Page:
developing ‘real-world’ software, we aim to ensure that the resulting specification is simple
and straightforward to implement.

Dirac is a conventional hybrid motion compensated video codec (figure 1), except that the
block transforms used in other codecs, such as the MPEG standards, are replaced by a
single wavelet transform applied to the whole frame. Wavelets have commonly been used
for still image compression, and for the core of the JPEG2000 standard [2]. This hybrid
architecture means that wavelet transforms are applied to both Intra pictures and to motion-
compensated residuals.

+ Transform,
scaling and


Scaling and



Motion MV data

Figure 1: Encoder Architecture (The decoder performs the inverse operations)

The wavelet transform is constructed by repeated filtering of signals into low- and high-
frequency parts. For two-dimensional signals this filtering occurs horizontally and vertically.
At each stage the ‘low-low’ subband is further split, resulting in logarithmic frequency
decomposition into subbands (figure 2 below).

Motion compensation
Motion compensation in Dirac uses variable-sized overlapped blocks, which are grouped into
4x4 sets to form macroblocks. Overlapping greatly mitigates the impact of block edges in
subsequent wavelet transform coefficient coding; it also generally results in a smoother
motion field, yielding improved compression.
There are three macroblock splitting modes to enhance performance over a range of bit-
rates and types of content. These allow single motion vectors per reference to be used for
the macroblock, or for four ‘sub-macroblocks’ of 2x2 blocks, or per block. Motion vector
accuracy is variable, up to (and beyond) 1/8th pixel meaning that coarser motion vectors can
be used at higher resolutions and for simpler decoding at all resolutions.
Within the Dirac software, block sizes are completely flexible because they are decoupled
from a particular block transform size. This enhances scalability and compression
performance, since, for example, block sizes can be chosen which ensure a constant
number of blocks whatever the source resolution. For hardware implementations, such
extreme flexibility is undesirable, and as Dirac matures levels and profiles will be developed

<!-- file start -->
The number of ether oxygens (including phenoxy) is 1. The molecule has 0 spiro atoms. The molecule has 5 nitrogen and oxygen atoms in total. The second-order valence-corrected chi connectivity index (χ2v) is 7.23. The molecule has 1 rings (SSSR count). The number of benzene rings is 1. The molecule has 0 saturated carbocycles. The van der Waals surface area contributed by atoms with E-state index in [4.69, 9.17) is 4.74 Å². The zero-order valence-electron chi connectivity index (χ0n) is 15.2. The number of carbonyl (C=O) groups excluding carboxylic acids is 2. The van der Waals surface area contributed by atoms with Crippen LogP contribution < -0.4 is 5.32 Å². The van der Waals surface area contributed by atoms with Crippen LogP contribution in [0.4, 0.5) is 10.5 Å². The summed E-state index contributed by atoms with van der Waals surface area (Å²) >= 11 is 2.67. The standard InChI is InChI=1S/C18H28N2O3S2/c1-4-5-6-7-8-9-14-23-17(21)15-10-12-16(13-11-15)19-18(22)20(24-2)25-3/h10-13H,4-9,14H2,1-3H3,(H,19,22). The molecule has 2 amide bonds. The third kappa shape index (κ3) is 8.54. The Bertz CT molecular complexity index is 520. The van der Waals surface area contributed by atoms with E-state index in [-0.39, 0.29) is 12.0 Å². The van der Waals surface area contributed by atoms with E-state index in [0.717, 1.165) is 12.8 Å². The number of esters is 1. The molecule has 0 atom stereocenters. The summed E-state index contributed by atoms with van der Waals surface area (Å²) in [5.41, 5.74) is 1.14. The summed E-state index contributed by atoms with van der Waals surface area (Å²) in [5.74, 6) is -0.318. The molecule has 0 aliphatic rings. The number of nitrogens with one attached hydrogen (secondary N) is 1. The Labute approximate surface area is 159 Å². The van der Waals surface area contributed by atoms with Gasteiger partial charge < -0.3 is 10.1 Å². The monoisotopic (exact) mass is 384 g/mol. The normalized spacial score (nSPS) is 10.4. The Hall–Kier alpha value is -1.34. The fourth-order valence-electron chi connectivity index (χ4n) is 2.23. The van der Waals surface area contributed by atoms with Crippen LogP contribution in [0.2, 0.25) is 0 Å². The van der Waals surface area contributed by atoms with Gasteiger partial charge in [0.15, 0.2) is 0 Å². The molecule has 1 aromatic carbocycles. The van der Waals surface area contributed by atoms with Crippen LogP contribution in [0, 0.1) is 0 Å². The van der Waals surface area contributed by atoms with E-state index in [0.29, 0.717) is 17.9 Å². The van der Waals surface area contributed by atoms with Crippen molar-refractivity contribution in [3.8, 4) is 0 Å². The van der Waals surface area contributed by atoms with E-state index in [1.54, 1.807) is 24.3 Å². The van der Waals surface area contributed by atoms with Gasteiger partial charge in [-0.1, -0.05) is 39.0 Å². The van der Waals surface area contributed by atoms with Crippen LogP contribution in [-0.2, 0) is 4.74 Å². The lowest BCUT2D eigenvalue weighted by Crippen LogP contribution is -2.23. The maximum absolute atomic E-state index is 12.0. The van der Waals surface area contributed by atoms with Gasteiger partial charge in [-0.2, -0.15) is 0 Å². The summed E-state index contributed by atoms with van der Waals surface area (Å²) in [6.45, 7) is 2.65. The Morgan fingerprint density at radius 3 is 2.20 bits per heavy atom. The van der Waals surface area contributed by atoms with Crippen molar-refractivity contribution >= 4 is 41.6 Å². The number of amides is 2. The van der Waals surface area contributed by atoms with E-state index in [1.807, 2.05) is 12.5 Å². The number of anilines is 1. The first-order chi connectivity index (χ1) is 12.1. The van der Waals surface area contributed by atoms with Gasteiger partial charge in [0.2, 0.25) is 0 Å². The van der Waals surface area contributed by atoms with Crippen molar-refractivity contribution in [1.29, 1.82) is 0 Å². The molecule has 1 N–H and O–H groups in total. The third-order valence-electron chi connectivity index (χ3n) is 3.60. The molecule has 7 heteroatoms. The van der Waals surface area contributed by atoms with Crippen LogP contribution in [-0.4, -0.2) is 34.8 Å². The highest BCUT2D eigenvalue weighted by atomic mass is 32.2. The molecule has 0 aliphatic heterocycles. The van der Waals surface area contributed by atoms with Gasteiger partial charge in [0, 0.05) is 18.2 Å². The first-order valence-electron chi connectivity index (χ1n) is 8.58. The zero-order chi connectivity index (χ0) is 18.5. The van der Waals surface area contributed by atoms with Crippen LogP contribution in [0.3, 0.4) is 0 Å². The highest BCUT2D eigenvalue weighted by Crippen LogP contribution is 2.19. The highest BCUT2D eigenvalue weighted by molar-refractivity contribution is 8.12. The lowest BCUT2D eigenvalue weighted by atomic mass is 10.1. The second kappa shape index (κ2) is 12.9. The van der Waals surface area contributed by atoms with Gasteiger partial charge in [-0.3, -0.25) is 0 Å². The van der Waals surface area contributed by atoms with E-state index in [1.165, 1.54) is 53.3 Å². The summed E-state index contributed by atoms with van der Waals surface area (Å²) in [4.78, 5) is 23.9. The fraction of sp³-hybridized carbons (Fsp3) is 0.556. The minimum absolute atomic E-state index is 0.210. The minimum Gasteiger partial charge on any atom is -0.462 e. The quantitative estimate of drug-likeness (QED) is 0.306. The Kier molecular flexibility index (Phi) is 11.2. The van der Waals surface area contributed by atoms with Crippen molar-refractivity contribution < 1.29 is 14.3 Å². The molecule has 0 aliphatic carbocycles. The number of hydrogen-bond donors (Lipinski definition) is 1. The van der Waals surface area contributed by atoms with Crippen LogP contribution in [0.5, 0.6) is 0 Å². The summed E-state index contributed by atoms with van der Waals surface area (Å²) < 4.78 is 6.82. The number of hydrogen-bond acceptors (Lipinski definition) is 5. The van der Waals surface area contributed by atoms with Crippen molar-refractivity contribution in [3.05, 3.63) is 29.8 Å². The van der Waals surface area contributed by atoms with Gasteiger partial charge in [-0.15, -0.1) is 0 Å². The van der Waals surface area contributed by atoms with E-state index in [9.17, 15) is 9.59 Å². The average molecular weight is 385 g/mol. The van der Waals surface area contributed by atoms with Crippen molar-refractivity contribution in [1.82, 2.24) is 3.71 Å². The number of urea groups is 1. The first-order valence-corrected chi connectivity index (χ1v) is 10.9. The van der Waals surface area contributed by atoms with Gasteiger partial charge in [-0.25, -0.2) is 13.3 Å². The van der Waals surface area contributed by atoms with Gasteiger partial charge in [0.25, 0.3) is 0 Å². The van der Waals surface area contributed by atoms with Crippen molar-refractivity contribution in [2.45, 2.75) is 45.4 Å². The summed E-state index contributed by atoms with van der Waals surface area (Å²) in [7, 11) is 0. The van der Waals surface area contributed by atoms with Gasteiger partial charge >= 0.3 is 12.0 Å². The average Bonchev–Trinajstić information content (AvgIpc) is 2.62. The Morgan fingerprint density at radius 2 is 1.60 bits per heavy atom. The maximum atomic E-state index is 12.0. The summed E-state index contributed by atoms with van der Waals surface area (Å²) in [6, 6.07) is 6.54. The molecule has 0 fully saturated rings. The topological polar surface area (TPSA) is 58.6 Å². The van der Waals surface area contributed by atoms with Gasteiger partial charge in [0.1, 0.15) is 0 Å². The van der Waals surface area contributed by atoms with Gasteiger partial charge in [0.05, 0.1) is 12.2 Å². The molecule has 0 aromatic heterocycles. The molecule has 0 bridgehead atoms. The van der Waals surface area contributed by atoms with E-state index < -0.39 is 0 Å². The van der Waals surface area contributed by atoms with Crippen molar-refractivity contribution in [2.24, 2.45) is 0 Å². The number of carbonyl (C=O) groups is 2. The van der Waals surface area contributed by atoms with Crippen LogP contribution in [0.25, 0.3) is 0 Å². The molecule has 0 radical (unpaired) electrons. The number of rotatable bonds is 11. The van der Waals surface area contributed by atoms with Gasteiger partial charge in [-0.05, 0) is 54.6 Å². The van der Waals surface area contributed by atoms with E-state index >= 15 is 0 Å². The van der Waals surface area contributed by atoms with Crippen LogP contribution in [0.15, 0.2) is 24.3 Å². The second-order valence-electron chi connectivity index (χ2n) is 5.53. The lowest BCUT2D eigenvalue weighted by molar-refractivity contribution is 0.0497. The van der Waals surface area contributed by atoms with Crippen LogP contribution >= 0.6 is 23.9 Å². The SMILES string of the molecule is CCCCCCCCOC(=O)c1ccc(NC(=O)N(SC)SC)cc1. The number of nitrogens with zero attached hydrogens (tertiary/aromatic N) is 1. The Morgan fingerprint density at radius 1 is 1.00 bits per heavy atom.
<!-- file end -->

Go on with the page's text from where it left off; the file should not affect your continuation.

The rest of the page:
that constrain block sizes for ranges of picture sizes.

Figure 2: Original Image (left) and 3 level wavelet transform (right)

Global motion compensation tools are also under development. These will provide a
parameterised global motion field that can be used to derive block motion vectors, which can
then be used in block motion compensation in the usual way.
In Dirac, frames have two essential properties. Firstly, they are either predicted from other
frames (Inter) or not (Intra). Secondly, they can be used to predict other frames (Reference)
or not (Non Reference). All combinations of these properties are possible, and any Inter
frame may be predicted from up to two reference frames, which may be future or past
frames. This means that Dirac supports conventional MPEG-style GOP structures, but also
any other prediction structure that satisfies the constraints imposed by decoder buffering
capabilities, as specified in a level/profile.
Access to the Dirac bitstream is through a separate Random Access Point (RAP) header,
which precedes an I-frame. However not all I-frames need to be RAPs, which allows I-
frames to be inserted at any point to achieve efficient compression, for example if there is a
picture cut, without affecting the prediction structure. Dirac supports frame skipping to
improve quality at very low bit rates. Software decoders may skip non-reference frames to
speed up decoding.

Entropy coding
Once data has been transformed entropy coding is used to minimise the number of bits
used. The entropy coding technique used by Dirac is arithmetic coding [3] because it is both
flexible and efficient. Arithmetic coding separates statistical modelling from the compression
process itself, and better compression is afforded if the inter-dependence of data is exploited
by switching between models (or contexts, as they are known) based on previously-coded
data [4]. Dirac codes the coefficients in each subband taking account of statistical
correlations spatially across subbands and also between subbands. The subbands are